How to Judge the Company’s Cash Position - dummies

How to Judge the Company’s Cash Position

By Kenneth Boyd, Lita Epstein, Mark P. Holtzman, Frimette Kass-Shraibman, Maire Loughran, Vijay S. Sampath, John A. Tracy, Tage C. Tracy, Jill Gilbert Welytok

The objective of a business is not simply to earn a profit, but to generate cash inflows as quickly as possible. The faster a company collects cash, the less cash it needs to raise from investors or creditors for business operations.

Cash flow from operations is the most important source of cash inflow to a business. By operations, accountants mean day-to-day business activities — making and selling product, paying workers, and so on. A business can sell off some assets to generate cash, and it can borrow money or get shareholders to invest more funds, but cash flow from operations is essential in keeping the business afloat.

A business needs this cash flow to pay dividends to shareholders, purchase inventory, and make payroll.

Comparing net income to cash flow

Net income and cash flow are reported in two different financial statements. The income statement’s bottom line is net income. The net change in cash is reported in the statement of cash flows. The net change in cash may be higher or lower than the net income number in the income statement.

Growth may penalize cash flow — or, more accurately, growth may suck up cash from sales because the business has to expand its assets to support the higher level of sales. The key is to increase cash collections at a faster rate than the growth in spending.

Considering solvency

A company’s primary source of cash should be generated from operating activities. Operating activities represent the day-to-day business events (making a product, collecting on sales, paying workers) that occur continually.

If the majority of cash is generated from investing or financing activities, managers should question the company’s solvency. Solvency means the ability of a firm to generate positive cash flow and profits over the long term.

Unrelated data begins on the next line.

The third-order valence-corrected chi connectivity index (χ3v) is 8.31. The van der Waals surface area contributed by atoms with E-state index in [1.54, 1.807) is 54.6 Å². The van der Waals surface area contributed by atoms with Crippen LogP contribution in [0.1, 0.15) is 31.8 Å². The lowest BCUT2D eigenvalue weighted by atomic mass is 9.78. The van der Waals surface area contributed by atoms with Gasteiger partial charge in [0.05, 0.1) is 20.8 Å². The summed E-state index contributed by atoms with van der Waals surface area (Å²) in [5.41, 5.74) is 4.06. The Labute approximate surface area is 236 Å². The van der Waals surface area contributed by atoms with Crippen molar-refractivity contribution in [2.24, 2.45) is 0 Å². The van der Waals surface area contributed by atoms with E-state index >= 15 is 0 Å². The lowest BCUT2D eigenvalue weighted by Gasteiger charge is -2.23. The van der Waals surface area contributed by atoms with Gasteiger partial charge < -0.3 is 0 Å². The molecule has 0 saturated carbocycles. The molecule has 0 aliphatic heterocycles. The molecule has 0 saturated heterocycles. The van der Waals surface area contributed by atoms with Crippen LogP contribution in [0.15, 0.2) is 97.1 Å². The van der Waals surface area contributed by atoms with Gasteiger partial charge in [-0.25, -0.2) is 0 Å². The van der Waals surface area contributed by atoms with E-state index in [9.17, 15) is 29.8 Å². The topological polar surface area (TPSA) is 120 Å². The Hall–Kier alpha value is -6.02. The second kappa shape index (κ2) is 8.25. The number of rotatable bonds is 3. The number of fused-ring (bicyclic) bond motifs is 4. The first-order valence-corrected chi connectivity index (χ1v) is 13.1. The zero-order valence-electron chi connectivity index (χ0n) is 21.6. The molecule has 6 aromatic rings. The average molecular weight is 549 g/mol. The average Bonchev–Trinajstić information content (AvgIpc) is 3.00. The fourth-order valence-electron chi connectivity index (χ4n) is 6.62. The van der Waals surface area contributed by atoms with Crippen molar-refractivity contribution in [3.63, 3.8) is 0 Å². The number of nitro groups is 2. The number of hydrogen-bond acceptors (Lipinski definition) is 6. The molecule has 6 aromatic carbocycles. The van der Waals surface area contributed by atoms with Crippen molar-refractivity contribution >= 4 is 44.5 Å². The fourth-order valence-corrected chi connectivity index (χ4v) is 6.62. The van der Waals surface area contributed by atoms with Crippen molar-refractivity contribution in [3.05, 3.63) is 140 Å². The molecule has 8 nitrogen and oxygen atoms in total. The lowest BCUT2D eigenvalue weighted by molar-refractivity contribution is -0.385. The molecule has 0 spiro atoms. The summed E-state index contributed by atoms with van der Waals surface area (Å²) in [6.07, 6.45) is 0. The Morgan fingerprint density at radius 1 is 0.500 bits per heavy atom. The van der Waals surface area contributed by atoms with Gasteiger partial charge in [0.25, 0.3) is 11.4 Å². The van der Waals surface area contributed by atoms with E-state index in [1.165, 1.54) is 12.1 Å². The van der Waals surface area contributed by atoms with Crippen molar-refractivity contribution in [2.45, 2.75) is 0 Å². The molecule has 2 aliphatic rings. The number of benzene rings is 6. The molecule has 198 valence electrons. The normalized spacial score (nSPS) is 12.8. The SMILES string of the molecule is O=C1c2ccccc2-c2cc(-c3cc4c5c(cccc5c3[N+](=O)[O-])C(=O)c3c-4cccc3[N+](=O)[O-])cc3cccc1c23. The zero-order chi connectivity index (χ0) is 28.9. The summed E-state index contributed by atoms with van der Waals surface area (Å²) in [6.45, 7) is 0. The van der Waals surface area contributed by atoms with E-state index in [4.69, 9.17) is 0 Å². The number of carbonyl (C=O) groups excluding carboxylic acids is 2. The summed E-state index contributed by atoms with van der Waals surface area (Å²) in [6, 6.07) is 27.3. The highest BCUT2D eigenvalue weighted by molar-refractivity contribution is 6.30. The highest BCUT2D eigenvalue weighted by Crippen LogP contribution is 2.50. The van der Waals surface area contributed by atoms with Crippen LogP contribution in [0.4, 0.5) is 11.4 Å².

A business thrives over the long term by making and selling a product or service. As a result, those activities should generate most of the cash flow. Generating cash through other means — by selling assets or issuing more stock — isn’t sustainable over the long term.

Here are some other considerations for solvency:

  • Paying vendors: A company must pay vendors on time to maintain good relationships. This is particularly true of suppliers of raw materials or inventory. Pay too slowly, and a vendor is likely to consider ending the business relationship.

    Then you have to find another supplier, which may increase costs. Word gets around — a company that doesn’t pay its bills may have trouble finding any vendors willing do business with it.

  • Short-term versus long-term: Solvency differs from liquidity. Solvency refers to the ability to generate sufficient cash flows over the long term (generally more than a year). Liquidity, on the other hand, addresses the ability to meet cash needs over the short term (usually less than a year). A company may have liquidity problems that are resolved over the long term. In that instance, the firm is still solvent.

  • Debt load and cash flow: A company that generates reliable earnings and cash flow may be able to carry a large debt load. By debt load, accountants mean the ability to raise a large portion of capital by issuing debt rather than stock.

    A good example is a utility company. Because everyone uses electricity, the company has fairly stable earnings and cash flow. As a result, a utility is in a better position to make principal and interest payments on debt.